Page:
There is also a great soaker tube that works well for the recovery of sore muscles

And for doing laundry.  Gotta love the jets!

Our first ride here we went up the Col de Forclaz.  It is an 8 km climb and claims to average around 8%, but with most of the steep pitches being 11-16% they get their average due to the “breaks” of 3% through the towns – so don’t believe the numbers!  

It is a beautiful climb, but there is lots of car traffic as we found out at the top that it is a great place for launching paragliders and parapenters (para-sailing).   There are several companies that offer tandem flights and their vans “fly” up and down the mountain delivering pilots back to the top.

The views of the lake are spectacular though.


I couldn’t resist signing up for a flight and the next day drove back to the top, a much more terrifying feat then climbing on the bike, and launched off the mountain and in to the air with my trusted pilot Christian.   What an amazing experience.  He gave me a quick instruction, “stay vertical” and before I knew it my feet were off the ground and we were looking for thermals to gain more height.  The views were incredible and we were above the birds!  I had asked before we started if we could do turns and tricks; only to be told “not right away, you’ll be sick”.  Fair enough, makes sense.  Before we landed though I was able to take the controls and do some turns, then Christian entertained me with fast turns and some woops leaving my stomach well above my head.  So much fun!

Thursday, August 2, 2012


Darin has been in France since July 19th riding with "the boys" on all the major climbs in the Alpes.  I happened to see them in a restaurant having lunch in Le Bourg-d'Oisans at the base of Alpe d'Huez, after a week of climbing epic climbs such as La Galibier, Col de la Croix de Fer, Glandon, Colombiere, and they all looked done, toasted, exhausted, and perfectly content.  They had spent a week riding some of the biggest rideable mountains on the planet, all 20 km or longer and on average 6% incline or greater, and will be going home stronger, more skilled from the technical descents, and thinking of the hills in Ontario as little bumps.

I spent a good chunk of money at the local bike shop on new jerseys and clothing before a pretty Cat 2 climb with Darin back to their hotel where I enjoyed dinner with the guys and enjoyed hearing about their stories from the past week.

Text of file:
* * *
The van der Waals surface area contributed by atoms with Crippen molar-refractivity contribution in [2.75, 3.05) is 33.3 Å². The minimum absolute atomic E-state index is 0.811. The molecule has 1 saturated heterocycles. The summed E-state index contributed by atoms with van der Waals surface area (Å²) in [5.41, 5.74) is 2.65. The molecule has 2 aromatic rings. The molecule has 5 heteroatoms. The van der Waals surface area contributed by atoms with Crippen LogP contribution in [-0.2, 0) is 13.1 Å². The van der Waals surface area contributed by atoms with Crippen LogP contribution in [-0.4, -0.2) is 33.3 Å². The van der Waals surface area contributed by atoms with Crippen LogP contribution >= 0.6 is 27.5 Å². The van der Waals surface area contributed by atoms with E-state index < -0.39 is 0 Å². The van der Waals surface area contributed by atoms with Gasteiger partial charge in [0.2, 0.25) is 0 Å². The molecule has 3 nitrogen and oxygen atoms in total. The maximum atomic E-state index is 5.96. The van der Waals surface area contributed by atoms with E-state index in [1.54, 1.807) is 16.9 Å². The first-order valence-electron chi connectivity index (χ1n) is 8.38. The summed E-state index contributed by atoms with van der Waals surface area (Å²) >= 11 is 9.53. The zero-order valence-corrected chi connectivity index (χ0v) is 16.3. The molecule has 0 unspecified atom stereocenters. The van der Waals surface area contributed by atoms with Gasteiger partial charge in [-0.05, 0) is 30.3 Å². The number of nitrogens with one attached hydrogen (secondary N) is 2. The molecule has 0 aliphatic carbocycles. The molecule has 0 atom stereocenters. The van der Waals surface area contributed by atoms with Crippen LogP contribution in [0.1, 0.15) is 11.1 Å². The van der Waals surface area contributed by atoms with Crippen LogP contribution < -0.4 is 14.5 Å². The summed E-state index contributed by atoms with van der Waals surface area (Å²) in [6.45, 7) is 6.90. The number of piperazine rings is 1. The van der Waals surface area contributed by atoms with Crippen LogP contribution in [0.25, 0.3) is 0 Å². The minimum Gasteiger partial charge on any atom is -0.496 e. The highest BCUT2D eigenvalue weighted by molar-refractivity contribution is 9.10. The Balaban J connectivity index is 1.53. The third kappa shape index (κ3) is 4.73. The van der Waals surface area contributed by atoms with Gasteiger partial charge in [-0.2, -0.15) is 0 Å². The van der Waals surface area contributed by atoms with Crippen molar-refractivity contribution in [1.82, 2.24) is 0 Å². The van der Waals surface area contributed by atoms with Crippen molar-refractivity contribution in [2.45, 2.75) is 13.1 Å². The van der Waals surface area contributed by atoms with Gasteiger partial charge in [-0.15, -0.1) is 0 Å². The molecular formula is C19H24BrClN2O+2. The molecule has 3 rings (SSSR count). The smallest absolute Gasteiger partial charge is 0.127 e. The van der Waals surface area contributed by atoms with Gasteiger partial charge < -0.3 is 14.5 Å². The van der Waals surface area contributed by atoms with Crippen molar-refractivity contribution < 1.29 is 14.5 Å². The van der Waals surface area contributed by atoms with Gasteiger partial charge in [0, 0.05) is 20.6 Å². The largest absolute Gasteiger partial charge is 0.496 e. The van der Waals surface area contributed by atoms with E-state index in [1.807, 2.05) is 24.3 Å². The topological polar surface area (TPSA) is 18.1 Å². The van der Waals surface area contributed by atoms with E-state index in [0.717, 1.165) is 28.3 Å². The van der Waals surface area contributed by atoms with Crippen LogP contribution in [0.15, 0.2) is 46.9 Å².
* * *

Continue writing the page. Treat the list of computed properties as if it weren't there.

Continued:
The next day I planned to do Alpe d'Huez and after a massive downpour during the night the roads were wet, the air was humid, but the temperature was a comfortable 25 versus the 30+ the guys have been suffering through.  There was a lot of debate in our house about what gearing to use for this trip and in the end Darin decided on a compact with a 12x28 cassette which has perfect for their long and epic rides.  I decided on a standard crank and a 13x29 cassette as the only reason I go up is to come down as fast as I can.  Last year I had used the compact and was running out of gears on the descents, so knowing that I wouldn't be doing the hard climbs day after day like the guys had, I chose to stick with my standard crank.  The following graph shows the inclines for the ascent.

Having not ridden much in the past 3 weeks due to work commitments, I just settled in and rode, enjoying the climb and reading all the messages left from Tour de France fans on the road.  I can only imagine what this mountain would look like full of a million or more spectators.  The view on the mountain is very different then what you see on TV.  The 21 switchbacks are only seen when looking down, and when you're going up you only see what is in front of you and the other cyclists you are trying to catch.  It is a great climb, one that can be done as hard or as easy as you like and I had enough gears.  Thanks to Grant for keeping me company and to Darin who drove support, took pictures, and cheered.

From Alpe d'Huez Darin and I made our way to Annecy by car where we'll be spending the next week.  On the way we drove down the Galibier, a ride the guys had gone up.  It was beautiful, long, and chilly.  We stopped at the top to take the picture below and I can't wait to come back and do this climb on a bike - with a compact.